West Nile virus is a pathogen spread primarily between mosquitoes and birds, and can spread to people by the bite of an infected mosquito. Most humans infected with the virus do not develop symptoms. However, about one in five people who are infected develop a fever with other symptoms such as headache, body aches, joint pains, vomiting, diarrhea or rash, and less than 1 percent will develop a serious, sometimes fatal, neurologic illness such as encephalitis or meningitis.
The project — “The impact of temporal variation in host life-stage abundance on the regional transmission and control of West Nile virus” — is supported by a $100,000 grant from the Jeffress Trust Awards Program in Interdisciplinary Research, which supports interdisciplinary research in Virginia.
Each year, the VCU Undergraduate Research Opportunities Program accepts nominations from students for our “Outstanding Faculty Mentor” Awards. Undergraduate researchers are asked to identify a professor or faculty mentor who regularly goes above and beyond to create and engage students in research opportunities.
Students provide a written statement that describes why the chosen nominee deserves an outstanding mentorship award, including specific examples that detail their nominee’s contribution to undergraduate research at VCU. The main criteria for these nominations include; how the faculty member has enhanced the skills related to undergraduate research in their discipline, how the nominee has expanded the knowledge base of student researchers, the ways in which the mentor has assisted undergraduates in their engagement with research, the lasting impression the mentor has made on students’ future academic and professional plans.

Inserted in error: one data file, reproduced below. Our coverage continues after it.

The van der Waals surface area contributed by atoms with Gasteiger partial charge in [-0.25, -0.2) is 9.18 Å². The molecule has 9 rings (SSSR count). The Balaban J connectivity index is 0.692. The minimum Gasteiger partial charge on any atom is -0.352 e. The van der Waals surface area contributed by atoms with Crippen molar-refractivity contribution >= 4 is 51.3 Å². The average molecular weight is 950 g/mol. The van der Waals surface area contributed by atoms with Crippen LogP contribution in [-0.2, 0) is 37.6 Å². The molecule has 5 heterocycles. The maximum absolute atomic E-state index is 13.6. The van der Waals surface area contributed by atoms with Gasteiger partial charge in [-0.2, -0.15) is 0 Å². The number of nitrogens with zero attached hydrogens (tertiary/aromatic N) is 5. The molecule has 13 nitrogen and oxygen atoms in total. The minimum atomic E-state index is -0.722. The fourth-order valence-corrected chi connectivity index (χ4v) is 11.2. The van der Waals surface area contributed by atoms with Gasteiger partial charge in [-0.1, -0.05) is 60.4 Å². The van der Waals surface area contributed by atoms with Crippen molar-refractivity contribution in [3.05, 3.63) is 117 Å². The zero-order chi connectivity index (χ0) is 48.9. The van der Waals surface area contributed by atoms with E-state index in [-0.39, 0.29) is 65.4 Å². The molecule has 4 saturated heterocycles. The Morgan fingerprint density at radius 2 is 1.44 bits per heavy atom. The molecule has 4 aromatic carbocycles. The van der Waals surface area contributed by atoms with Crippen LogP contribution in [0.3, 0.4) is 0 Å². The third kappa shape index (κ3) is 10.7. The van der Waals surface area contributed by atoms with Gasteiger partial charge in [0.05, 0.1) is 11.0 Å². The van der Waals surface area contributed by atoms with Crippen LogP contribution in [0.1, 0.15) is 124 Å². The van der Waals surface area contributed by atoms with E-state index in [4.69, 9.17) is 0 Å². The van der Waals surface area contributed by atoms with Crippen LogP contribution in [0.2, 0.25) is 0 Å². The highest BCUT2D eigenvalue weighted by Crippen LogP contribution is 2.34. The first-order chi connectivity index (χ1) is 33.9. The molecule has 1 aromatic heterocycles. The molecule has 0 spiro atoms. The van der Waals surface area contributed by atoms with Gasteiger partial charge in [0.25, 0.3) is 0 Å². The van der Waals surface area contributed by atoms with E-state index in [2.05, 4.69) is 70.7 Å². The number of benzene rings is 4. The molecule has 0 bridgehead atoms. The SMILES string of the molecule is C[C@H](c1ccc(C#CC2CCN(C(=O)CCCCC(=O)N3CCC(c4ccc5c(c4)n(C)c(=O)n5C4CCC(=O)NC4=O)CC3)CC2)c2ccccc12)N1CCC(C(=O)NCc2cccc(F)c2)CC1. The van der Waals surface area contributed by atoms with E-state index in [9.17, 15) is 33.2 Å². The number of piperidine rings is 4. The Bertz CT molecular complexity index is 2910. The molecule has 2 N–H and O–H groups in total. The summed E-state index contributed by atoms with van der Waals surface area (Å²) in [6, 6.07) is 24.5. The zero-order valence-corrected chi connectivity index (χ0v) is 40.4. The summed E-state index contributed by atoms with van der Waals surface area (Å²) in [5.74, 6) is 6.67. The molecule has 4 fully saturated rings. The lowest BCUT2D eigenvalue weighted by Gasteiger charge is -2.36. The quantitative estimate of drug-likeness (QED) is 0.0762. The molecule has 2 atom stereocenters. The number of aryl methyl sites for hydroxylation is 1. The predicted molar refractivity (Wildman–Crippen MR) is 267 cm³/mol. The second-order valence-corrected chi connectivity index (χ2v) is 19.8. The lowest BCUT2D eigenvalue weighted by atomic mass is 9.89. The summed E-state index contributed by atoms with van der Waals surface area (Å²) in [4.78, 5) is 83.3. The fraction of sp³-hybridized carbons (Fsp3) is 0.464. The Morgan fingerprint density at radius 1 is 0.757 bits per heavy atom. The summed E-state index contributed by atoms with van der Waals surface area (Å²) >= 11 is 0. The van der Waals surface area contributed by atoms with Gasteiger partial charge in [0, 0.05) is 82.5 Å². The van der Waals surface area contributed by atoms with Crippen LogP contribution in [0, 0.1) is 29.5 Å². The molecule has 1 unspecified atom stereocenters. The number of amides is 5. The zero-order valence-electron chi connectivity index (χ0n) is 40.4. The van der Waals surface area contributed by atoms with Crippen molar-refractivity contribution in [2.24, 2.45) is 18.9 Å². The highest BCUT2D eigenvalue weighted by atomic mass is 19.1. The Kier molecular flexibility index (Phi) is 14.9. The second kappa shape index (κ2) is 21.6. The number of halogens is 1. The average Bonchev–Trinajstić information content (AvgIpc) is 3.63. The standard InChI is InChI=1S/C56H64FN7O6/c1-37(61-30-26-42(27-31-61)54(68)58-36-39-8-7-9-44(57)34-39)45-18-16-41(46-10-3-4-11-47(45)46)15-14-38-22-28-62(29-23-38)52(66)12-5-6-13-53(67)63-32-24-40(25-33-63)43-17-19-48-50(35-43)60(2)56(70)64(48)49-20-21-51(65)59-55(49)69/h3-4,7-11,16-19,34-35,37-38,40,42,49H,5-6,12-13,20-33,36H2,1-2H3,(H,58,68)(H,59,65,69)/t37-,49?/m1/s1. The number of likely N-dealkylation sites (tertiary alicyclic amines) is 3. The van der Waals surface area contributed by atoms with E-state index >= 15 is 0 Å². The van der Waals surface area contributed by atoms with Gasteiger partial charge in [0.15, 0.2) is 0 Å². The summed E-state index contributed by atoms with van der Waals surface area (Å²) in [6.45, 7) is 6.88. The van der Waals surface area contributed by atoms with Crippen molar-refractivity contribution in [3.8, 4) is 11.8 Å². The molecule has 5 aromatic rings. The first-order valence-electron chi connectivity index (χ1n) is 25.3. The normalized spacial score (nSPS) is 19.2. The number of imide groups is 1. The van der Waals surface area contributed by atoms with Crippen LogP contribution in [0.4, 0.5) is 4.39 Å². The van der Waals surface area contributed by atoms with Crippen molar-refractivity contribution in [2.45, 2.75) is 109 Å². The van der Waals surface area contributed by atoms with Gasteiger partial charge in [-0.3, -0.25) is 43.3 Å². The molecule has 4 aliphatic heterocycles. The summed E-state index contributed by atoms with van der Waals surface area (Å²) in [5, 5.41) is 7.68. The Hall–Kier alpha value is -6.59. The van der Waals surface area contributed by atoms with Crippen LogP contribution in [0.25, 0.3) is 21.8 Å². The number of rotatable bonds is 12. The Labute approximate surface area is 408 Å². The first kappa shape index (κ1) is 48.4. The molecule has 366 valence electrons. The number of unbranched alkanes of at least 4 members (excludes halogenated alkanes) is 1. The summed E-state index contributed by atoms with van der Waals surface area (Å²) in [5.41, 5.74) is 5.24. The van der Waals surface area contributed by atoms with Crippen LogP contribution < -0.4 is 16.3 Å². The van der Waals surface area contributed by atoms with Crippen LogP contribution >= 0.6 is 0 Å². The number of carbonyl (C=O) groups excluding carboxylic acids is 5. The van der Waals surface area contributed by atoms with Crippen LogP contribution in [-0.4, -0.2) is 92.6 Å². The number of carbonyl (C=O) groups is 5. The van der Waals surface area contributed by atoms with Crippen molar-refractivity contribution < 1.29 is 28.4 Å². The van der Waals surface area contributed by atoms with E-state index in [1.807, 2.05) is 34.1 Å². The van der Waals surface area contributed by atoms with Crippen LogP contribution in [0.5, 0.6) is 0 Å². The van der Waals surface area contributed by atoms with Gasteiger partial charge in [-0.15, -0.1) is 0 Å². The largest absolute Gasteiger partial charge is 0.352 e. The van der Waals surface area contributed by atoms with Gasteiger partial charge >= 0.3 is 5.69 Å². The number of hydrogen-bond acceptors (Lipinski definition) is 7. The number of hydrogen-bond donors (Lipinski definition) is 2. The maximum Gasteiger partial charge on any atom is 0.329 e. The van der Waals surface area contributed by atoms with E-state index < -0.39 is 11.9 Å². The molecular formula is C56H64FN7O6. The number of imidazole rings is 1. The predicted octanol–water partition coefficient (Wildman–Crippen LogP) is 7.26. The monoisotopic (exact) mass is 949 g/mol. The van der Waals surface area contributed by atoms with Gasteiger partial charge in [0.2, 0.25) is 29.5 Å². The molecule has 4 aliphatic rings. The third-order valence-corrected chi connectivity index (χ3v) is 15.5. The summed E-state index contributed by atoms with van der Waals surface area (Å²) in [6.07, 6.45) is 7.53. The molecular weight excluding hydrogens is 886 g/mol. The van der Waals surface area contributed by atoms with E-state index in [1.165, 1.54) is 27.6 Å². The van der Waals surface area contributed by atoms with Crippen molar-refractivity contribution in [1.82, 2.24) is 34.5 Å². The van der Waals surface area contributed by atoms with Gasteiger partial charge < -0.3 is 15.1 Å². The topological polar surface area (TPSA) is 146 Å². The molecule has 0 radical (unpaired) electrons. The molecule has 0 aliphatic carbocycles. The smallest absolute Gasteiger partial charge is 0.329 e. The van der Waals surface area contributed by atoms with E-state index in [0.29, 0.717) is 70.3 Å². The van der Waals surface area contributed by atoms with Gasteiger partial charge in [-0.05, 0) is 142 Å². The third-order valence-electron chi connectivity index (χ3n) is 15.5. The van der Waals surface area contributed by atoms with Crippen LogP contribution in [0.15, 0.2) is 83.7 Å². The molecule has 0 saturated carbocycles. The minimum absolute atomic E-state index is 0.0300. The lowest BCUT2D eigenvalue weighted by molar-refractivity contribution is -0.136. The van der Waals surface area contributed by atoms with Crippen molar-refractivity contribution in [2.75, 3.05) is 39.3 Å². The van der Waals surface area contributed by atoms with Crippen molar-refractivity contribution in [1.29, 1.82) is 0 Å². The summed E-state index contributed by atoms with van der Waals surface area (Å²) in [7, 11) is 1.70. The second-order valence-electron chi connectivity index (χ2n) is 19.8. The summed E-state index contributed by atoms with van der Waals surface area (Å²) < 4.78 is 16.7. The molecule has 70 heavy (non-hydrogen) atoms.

Please join us in recognizing our 2015 Outstanding Faculty Mentors!
Dr. Daniel Conway is Assistant Professor in the Department of Biomedical Engineering. Dr. Conway was nominated by undergraduate researcher and previous UROP Summer Research Fellow, Natalie Noll, who had this to say about her mentor’s guidance: “During my time working in Dr. Conway’s lab, he has constantly assisted me in my acquisition of knowledge in my field of research. By providing me with personal hands on learning, he made sure from day one that I was following procedure correctly, and performing every technique flawlessly. After participating in the UROP program, and having such a positive experience in Dr. Conway’s lab, I have changed my career path to pursue a PhD in biomedical engineering so that I can do research for a living. Through Dr. Conway’s passion for his research and his willingness to employ students to do their own research projects in his lab I have come to love research.”